Historic Sealy
 

Historic Sealy
 

To the northeast of Sealy, along the Mill creek, stood Cummings Mill, the first water-powered mill in Texas (1826). 
Trenckman's Austin County states the Cummings Mill sawed from the trunks of virgin forest the lumber to build San Felipe.

Five miles east of Sealy along I-10, the Brazos River would guide steamboats carrying cotton
from the plantations to the North.  The famous "Yellowstone" steamboat which carried Sam Houston
and his troops across to Groces Landing would also carry the body of Stephen F. Austin to his burial place at Peach Point.

To the southeast of I-10, at the Brazos, lies the site of Button Willow Lake. 
Legend states that this is the site where Santa Anna buried two cannons filled with gold before marching on to San Jacinto.

A prehistoric aboriginal cemetery dating back to 2600 B.C. has been unearthed along the Brazos River
near Sealy. The site is now known as "Texas' Oldest Human Cemetery."

 

Sealy Cemetery
In 1879, the Gulf, Colorado and Santa Fe Railway Company agent, George Sealy, purchased 11,635 acres at the location of the current Sealy cemetery from the Township of San Felipe de Austin for the purpose of establishing a railroad depot. The village of Sealy soon developed around the depot and on July 5, 1883, the cemetery recorded its first burial here-that of Annie Fowlkes.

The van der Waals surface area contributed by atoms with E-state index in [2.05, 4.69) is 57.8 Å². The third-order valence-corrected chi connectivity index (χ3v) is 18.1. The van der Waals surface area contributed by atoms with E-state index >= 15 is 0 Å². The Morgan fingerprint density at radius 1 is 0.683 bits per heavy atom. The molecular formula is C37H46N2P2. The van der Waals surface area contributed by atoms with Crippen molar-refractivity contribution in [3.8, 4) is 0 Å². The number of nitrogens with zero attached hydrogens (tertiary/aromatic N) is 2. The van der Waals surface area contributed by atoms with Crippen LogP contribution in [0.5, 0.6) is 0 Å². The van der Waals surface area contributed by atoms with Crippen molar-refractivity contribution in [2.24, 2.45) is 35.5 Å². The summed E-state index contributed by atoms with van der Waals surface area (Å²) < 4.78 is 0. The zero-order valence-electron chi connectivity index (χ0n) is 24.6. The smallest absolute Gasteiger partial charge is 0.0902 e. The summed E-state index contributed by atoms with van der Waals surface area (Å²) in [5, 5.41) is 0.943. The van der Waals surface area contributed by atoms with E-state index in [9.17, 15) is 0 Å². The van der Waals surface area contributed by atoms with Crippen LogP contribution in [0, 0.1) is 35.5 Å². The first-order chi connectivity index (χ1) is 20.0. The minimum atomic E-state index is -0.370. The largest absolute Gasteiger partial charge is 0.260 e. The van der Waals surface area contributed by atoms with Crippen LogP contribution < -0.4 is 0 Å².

Families that settled in Sealy purchased cemetery plots directly from the railroad until the company donated the land to cemetery trustees, C. H. Ruff, R. P. Josey and John Hackbarth in 1887.

The Sealy cemetery association was founded sometime prior to 1898 and officially chartered in 1924.  The ladies of the cemetery society, organized in 1904, helped the association cultivate community support to upgrade and maintain the cemetery.

Church

St. John's Episcopal Church
Organized in 1885, five years after the railroad town of Sealy was founded, St. John's has served the community with worship and outreach programs. Among the church's many supporters was railroad official George Sealy, for whom the town was named and who served on the missionary board of the Episcopal Dioceses of Texas. The congregation's first building, erected two blocks north of this site in 1889, was destroyed in the hurricane of 1900. A new church structure was erected at it's current location in 1910.

Southwest Czech Presbytery
The Southwest Czech Presbytery was organized in the Czech Presbyterian Church in Sealy, Texas on November 3, 1911, by authority of the Synod of Texas. There were then four Presbyterian parishes and eight ministers in this body using the Czech language.

 

 
 
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